It took nearly a month since the first report surfaced, but the Advanced Access Content System Licensing Administrator (AACS LA) confirmed last week that its perimeter has been breached. Well, sort of.
AACS encryption is still secure, the organization points out in a short confirmation of the hack on its site. However, the attack has been on players of AACS-protected content, and those players (not mentioned by name by AACS LA) are what have caused the content keys to be compromised. (The players affected are specific versions of PC playback software.)
This first workaround to AACS appeared reasonablly quickly, all things considered. A brief recap: On December 27, 2006, a user by the name of “muslix64” posted on Doom9’s Forum a link to the source code for BackupHDDVD, which he initially described as a tool to decrypt AACS protected movies, but really turned out to be a way to circumvent the DRM by finding the Volume Title Keys through a PC-based software player. As recently as January’s CES show in Las Vegas, officials from both the Blu-ray and the HD DVD camps were saying they hadn’t heard of any HD content surfacing on torrents or peer-to-peer networks.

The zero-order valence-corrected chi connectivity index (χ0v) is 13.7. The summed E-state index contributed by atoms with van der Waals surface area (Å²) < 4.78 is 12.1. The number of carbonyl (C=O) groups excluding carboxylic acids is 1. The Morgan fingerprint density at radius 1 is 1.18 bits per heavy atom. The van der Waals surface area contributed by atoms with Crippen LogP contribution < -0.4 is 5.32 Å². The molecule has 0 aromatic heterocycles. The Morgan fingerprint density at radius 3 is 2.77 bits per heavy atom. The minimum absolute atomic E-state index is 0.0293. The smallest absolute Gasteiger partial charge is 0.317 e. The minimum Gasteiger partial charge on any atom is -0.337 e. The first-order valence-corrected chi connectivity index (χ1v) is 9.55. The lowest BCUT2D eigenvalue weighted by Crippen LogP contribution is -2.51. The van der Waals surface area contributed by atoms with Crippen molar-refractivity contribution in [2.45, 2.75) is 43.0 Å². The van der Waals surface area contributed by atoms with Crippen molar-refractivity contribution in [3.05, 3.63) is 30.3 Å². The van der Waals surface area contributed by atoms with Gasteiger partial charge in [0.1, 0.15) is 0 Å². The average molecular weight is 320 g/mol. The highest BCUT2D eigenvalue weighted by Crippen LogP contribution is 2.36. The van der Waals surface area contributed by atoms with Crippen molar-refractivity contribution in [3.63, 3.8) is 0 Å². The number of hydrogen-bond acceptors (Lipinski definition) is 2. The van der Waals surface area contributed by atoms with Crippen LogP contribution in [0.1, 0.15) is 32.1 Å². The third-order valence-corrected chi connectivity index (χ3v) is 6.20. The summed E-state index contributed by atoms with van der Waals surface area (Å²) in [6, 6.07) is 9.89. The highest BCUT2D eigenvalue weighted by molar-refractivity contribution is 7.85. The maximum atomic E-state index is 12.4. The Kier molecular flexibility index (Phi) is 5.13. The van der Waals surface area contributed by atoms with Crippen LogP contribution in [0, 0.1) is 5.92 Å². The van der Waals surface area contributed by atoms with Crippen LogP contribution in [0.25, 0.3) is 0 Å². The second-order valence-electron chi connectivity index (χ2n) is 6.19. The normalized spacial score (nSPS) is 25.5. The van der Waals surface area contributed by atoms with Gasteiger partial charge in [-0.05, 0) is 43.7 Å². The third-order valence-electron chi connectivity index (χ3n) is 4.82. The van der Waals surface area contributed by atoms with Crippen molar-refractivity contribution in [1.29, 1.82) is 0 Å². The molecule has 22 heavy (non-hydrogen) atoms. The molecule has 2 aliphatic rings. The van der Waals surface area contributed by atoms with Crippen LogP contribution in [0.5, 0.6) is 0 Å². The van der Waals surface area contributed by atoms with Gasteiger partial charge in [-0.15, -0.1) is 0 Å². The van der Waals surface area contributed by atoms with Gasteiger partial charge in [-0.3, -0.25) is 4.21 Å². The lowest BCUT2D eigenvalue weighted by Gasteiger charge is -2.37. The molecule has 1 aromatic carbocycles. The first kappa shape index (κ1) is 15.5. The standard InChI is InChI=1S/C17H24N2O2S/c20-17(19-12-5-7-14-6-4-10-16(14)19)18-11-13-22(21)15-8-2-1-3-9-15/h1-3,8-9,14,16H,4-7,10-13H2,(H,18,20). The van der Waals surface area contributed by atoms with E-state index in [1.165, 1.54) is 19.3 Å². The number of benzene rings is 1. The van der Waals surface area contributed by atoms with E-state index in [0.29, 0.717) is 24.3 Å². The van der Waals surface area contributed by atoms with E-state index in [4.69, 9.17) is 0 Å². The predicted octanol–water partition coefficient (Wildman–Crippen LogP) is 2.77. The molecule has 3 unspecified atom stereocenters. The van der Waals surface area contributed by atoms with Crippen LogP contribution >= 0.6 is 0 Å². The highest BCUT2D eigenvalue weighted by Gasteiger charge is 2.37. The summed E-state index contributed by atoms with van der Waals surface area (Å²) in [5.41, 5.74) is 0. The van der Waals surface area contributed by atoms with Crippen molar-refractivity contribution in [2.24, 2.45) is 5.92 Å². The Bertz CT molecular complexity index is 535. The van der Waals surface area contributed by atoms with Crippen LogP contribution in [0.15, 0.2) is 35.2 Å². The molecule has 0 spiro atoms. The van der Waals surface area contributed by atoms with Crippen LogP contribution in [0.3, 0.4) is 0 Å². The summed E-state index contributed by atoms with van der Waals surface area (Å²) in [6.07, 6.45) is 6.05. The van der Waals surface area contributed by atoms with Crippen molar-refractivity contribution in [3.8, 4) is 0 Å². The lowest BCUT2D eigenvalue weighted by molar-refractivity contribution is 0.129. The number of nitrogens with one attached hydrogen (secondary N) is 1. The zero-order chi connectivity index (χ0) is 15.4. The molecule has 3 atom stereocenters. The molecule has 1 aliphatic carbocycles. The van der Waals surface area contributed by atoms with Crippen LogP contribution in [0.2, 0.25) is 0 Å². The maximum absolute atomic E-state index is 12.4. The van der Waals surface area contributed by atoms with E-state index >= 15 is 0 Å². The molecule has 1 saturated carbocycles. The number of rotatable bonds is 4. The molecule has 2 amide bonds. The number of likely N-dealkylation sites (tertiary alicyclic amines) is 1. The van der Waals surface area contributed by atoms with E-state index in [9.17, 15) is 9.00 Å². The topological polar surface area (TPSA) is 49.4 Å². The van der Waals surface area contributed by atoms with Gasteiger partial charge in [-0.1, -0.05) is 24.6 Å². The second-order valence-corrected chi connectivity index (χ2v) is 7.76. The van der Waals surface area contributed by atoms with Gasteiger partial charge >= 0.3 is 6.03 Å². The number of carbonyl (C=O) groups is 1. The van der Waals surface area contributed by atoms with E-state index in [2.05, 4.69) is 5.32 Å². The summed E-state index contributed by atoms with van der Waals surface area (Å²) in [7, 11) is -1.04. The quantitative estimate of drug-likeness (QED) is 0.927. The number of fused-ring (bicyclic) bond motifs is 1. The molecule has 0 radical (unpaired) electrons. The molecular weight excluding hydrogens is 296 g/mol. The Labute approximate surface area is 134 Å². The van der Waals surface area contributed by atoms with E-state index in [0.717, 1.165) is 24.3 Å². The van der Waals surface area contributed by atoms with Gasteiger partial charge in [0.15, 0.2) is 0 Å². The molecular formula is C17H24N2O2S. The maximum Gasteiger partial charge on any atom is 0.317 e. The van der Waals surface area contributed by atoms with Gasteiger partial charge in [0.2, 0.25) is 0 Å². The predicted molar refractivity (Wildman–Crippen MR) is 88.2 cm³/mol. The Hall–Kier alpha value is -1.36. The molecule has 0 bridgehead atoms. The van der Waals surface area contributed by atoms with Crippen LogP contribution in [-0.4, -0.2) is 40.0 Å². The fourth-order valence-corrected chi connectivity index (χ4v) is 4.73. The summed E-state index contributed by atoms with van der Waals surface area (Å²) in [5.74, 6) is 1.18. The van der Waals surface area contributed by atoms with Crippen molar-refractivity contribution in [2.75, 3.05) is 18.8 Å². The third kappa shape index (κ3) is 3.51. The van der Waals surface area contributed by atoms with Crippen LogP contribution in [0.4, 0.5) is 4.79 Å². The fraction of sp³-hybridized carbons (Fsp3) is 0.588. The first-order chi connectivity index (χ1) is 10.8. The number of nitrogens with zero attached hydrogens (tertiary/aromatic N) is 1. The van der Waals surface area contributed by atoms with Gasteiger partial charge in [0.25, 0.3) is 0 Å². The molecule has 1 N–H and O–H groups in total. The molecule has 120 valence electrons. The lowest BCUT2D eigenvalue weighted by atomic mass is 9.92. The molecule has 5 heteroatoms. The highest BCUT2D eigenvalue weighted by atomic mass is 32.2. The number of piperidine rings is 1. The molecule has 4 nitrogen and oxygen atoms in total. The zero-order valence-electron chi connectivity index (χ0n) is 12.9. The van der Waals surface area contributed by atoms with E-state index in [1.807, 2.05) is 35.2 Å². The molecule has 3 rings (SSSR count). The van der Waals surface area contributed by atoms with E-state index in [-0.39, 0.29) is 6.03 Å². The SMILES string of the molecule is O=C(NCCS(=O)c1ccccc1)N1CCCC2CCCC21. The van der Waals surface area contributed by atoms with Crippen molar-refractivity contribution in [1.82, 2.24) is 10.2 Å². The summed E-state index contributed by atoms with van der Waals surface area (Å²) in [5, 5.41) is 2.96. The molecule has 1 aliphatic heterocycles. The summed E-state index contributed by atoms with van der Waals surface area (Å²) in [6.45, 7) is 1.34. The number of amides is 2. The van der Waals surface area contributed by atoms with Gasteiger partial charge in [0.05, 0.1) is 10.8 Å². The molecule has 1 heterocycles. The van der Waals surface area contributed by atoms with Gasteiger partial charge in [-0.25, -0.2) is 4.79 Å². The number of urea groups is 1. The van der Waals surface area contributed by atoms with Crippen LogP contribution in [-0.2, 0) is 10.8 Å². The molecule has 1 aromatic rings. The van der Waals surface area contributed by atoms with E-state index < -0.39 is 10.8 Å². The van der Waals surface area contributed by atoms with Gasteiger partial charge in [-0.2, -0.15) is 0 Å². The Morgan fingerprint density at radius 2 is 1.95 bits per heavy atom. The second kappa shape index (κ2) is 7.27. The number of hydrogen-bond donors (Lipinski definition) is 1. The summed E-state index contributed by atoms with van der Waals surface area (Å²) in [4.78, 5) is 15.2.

Soon thereafter, though, the gig was up. Two weeks ago, Joss Whedon’s Serenity achieved the dubious honor of becoming the first pirated HD DVD movie (at a whopping 19GB). Other title keys have since appeared in the wild, and are, in the words of AACS LA, “an attack on one or more players sold by AACS licensees.”
The organization notes that it has “both technical and legal measures to deal with attacks such as this one.” Not surprising: Technologically, AACS has ways of “healing itself,” as industry insiders have liked to refer to the scheme’s ability to revoke and renew a player’s key.
How will this work in practicality? We’ll see how AACS passes this first test under fire. One solution? The affected players could have their keys revoked–meaning future titles won’t play on those software players. But, unless those software players have a built-in a way to regularly refresh its keys, those players could continue to play hacked titles.
The situation raises a host of issues now for the makers of software players, the makers of hardware content, and the makers of software content. For now–more than a month after muslix64 first brought to light the chinks in AACS’s armor–the silence has been deafening. AACS LA has not released an update stating its response; nor have software player manufacturers like CyberLink and Corel’s InterVideo had any statements. I’ll be intrigued to hear the responses from the studios, the hardware makers, and the player software makers–particularly as new movies and player devices roll out.